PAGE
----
The northeastern border state of Nagaland, recently projected by a geologist as a promising place to prospect for gold, may be springing another glittering surprise.
The "ophiolite" rocks of the state, that is a part of the Indo-Myanmar ranges, may potentially hold "microdiamonds" -- diamonds of small size, less than one millimetre -- according to an Indo-German study published in a recent issue of the journal Current Science.
The authors -- Bibhuranjan Nayak of the CSIR-Institute of Minerals and Materials Technology in Bhubaneswar, and Franz Michael Meyer of Aachen University in Germany -- say that indications for occurrence of "microdiamonds" has come from their discovery of the presence of a manganese-bearing mineral called "manganilmenite" in the ophiolite rocks they studied in the Pokphur area of Nagaland.
"Ophiolites" are slices of what were once the ocean floor but were thrust on to the continental crust more than 65 million years ago by the action of what geologists call plate tectonics, a mechanism that gave rise to the Himalayas.
"Manganilmenite is a rare mineral and it is considered as a diamond indicator," Nayak told this correspondent, adding that presence of this mineral has proved the occurrence of diamonds in the host rocks in many localities in the world.
"We are perhaps the first to report its presence in the Indian subcontinent," Nayak said. "Hence we expect that the ophiolite rocks of northeast India could host diamonds, especially microdiamonds."
"In the Pokphur study area, the host rock of 'manganilmenite' is a magnetite body that is a part of the ophiolite and occurs as discontinuous thin sheets extending about a kilometre with thickness varying from 5 to 12 metres with an average outcrop width of about 300 metres," Nayak said. "However, ophiolitic rocks are widespread in the Indo-Myanmar ranges."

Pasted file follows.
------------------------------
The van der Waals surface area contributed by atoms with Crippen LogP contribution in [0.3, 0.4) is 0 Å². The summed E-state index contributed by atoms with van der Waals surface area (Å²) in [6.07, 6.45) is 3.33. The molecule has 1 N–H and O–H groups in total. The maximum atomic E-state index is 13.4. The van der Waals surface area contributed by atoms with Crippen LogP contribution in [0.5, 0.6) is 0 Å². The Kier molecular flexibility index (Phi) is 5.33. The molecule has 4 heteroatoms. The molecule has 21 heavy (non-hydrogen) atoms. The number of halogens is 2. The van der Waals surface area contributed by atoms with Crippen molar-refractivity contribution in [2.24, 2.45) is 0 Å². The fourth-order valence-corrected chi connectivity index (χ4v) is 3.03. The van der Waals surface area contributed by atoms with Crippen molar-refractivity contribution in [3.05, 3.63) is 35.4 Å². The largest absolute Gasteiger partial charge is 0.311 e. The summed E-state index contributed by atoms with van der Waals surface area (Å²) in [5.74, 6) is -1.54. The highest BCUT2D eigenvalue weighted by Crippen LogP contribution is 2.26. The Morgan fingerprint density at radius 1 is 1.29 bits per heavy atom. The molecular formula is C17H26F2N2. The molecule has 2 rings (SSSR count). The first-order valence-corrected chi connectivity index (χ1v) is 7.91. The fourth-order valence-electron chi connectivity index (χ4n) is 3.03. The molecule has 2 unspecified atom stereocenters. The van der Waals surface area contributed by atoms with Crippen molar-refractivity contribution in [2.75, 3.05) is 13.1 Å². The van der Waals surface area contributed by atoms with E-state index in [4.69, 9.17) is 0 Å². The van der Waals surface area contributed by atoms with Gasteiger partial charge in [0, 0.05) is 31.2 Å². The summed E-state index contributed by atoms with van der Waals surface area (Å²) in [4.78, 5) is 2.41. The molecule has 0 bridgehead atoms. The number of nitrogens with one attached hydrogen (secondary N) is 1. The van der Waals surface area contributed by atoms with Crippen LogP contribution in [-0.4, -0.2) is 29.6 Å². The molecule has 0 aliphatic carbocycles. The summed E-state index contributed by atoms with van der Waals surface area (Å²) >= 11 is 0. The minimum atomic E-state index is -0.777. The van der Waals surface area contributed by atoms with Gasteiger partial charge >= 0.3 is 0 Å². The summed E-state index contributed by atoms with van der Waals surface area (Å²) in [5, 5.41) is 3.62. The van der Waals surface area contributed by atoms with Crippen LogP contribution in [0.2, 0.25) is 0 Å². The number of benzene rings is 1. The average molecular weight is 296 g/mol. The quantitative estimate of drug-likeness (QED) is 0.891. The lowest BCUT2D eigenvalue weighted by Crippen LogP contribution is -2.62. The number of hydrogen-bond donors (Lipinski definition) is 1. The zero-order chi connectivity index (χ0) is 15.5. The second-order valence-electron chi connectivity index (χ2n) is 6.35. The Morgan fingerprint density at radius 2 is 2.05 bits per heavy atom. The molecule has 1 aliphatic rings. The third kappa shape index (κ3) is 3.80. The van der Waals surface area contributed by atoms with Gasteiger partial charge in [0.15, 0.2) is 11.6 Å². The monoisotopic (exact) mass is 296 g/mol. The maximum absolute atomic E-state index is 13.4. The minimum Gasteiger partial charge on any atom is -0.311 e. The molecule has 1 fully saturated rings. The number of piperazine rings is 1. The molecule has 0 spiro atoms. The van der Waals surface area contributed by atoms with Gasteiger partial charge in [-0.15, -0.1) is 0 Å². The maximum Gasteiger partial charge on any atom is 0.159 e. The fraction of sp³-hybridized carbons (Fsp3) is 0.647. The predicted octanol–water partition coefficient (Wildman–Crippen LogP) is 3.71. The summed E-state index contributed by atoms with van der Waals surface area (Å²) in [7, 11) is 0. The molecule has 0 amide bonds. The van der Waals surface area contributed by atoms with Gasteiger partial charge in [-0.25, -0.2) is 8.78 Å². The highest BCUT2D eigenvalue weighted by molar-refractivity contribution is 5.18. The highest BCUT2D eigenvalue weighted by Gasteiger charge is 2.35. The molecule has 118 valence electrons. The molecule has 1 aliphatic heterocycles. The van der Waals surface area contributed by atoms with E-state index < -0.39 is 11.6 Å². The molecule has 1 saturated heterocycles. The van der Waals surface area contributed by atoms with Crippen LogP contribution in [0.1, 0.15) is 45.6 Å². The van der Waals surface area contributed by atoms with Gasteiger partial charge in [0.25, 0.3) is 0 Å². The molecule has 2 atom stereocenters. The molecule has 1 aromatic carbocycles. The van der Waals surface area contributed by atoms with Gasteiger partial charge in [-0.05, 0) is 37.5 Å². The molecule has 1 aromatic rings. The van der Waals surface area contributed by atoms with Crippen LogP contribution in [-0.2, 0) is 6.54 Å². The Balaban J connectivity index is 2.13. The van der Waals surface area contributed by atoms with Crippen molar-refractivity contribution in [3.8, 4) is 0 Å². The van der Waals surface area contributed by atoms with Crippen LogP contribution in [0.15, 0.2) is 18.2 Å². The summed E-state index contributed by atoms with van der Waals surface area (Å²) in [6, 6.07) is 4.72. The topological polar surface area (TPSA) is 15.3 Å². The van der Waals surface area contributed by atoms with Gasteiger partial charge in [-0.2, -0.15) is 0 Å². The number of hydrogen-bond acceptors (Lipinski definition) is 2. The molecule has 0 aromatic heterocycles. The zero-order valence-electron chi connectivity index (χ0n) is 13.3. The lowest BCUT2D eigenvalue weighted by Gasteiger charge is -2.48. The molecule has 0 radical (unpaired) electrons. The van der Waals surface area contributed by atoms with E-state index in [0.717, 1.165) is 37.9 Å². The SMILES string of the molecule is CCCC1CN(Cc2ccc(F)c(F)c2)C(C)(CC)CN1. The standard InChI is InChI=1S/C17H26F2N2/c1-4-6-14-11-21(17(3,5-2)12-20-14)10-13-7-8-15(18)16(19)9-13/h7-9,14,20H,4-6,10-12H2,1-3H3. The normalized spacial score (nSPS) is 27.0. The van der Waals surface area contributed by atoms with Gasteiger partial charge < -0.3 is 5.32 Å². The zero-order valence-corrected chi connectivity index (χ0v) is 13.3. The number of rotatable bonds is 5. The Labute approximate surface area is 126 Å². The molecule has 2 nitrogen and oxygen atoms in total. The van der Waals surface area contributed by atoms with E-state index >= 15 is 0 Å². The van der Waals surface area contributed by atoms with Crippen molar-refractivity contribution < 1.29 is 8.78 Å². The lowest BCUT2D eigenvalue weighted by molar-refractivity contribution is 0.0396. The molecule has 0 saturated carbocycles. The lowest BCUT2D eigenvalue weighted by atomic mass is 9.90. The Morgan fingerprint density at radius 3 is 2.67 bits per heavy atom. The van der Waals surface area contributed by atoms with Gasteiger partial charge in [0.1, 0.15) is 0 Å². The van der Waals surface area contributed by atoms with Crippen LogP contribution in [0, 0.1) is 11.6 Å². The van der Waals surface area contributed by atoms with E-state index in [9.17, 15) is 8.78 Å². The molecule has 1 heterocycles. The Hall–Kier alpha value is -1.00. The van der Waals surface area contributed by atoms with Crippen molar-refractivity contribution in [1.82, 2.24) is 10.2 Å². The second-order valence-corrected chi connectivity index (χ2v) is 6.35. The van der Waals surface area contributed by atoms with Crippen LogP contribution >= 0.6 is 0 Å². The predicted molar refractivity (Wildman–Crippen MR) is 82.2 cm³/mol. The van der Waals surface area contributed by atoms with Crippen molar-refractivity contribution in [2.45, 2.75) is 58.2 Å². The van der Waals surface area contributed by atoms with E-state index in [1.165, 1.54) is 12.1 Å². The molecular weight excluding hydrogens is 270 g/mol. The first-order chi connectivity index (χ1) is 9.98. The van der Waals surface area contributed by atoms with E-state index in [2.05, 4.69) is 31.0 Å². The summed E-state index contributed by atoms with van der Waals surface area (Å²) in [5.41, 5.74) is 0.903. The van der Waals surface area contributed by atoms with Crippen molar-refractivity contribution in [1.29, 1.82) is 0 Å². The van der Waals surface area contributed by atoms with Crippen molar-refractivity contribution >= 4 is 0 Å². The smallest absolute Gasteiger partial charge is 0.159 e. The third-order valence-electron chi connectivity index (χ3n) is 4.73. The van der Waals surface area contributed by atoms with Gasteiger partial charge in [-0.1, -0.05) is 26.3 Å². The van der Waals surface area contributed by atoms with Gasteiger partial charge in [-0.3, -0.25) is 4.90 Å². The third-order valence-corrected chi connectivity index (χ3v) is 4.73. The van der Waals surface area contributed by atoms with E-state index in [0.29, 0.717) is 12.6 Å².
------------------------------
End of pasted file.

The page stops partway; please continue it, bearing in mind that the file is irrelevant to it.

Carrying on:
Historically, diamonds in India were found only in alluvial deposits in Guntur and Krishna district of the Krishna River delta in Southern India. Currently, one of the most prominent Indian mines is located at Panna in Madya Pradesh state.
According to Nayak, "ophiolites" are a newly documented host of diamonds on the Earth, and abundant diamonds have been separated from these rocks in China and Russia, and diamond grains have been recently discovered in ophiolites of Luobusa in Tibet and Myitkyina in Myanmar.
"Since the Nagaland-Manipur ophiolite rocks are a part of the Indo-Myanmar ranges and the geologic conditions of their formation are similar to those of the ophiolites of Tibet and Myanmar, the possibility of occurrence of microdiamonds in these rocks cannot be ruled out," Nayak said.
How about finding bigger diamond crystals? According to Nayak, large-size diamonds have not been reported from ophiolites so far, "but one cannot deny the possibility because all mysteries of the Earth have not yet been unravelled".
Naresh Ghose, a retired geologist of Patna University who two years ago had predicted the possible occurrence of gold in Nagaland, is optimistic. Asked to comment on the study, Ghose told this correspondent: "I confirm the findings about (microdiamonds) and congratulate the authors."
# KS Jayaraman is a veteran science writer. He can be contacted firstname.lastname@example.org